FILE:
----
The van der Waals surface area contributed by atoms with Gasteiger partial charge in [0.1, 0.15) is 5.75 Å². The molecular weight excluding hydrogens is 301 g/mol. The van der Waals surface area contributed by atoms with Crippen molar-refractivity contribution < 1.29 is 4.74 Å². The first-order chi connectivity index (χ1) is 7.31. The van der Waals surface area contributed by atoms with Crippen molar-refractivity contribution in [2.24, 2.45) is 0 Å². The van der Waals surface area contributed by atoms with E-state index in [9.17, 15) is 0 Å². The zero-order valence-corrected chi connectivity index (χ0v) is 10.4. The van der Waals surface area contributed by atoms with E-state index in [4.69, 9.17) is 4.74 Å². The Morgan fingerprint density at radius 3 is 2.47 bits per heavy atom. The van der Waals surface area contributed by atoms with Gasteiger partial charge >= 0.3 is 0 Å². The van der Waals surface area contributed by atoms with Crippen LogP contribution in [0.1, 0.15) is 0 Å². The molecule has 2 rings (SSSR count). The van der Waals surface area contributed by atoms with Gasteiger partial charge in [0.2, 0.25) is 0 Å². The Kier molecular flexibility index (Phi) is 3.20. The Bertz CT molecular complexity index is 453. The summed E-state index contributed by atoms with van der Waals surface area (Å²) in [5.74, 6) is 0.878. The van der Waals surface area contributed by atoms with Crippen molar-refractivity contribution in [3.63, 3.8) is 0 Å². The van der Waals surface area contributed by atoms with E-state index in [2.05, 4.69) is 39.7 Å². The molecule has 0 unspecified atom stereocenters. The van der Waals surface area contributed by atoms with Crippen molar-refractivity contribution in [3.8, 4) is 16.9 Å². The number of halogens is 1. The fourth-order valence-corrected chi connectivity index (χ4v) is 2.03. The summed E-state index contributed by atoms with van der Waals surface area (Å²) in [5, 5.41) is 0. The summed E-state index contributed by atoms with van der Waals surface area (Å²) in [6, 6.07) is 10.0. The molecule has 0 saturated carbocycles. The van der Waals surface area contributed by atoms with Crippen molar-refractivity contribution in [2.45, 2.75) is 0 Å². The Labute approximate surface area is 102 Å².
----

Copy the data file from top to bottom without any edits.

The van der Waals surface area contributed by atoms with Gasteiger partial charge in [0.1, 0.15) is 5.75 Å². The molecular weight excluding hydrogens is 301 g/mol. The van der Waals surface area contributed by atoms with Crippen molar-refractivity contribution < 1.29 is 4.74 Å². The first-order chi connectivity index (χ1) is 7.31. The van der Waals surface area contributed by atoms with Crippen molar-refractivity contribution in [2.24, 2.45) is 0 Å². The van der Waals surface area contributed by atoms with E-state index in [9.17, 15) is 0 Å². The zero-order valence-corrected chi connectivity index (χ0v) is 10.4. The van der Waals surface area contributed by atoms with E-state index in [4.69, 9.17) is 4.74 Å². The Morgan fingerprint density at radius 3 is 2.47 bits per heavy atom. The van der Waals surface area contributed by atoms with Gasteiger partial charge >= 0.3 is 0 Å². The van der Waals surface area contributed by atoms with Crippen LogP contribution in [0.1, 0.15) is 0 Å². The molecule has 2 rings (SSSR count). The van der Waals surface area contributed by atoms with Gasteiger partial charge in [0.2, 0.25) is 0 Å². The Kier molecular flexibility index (Phi) is 3.20. The Bertz CT molecular complexity index is 453. The summed E-state index contributed by atoms with van der Waals surface area (Å²) in [5.74, 6) is 0.878. The van der Waals surface area contributed by atoms with Crippen molar-refractivity contribution in [3.63, 3.8) is 0 Å². The van der Waals surface area contributed by atoms with E-state index in [2.05, 4.69) is 39.7 Å². The molecule has 0 unspecified atom stereocenters. The van der Waals surface area contributed by atoms with Crippen molar-refractivity contribution in [3.8, 4) is 16.9 Å². The number of halogens is 1. The fourth-order valence-corrected chi connectivity index (χ4v) is 2.03. The summed E-state index contributed by atoms with van der Waals surface area (Å²) in [5, 5.41) is 0. The summed E-state index contributed by atoms with van der Waals surface area (Å²) in [6, 6.07) is 10.0. The molecule has 0 saturated carbocycles. The van der Waals surface area contributed by atoms with Crippen molar-refractivity contribution in [2.45, 2.75) is 0 Å². The Labute approximate surface area is 102 Å².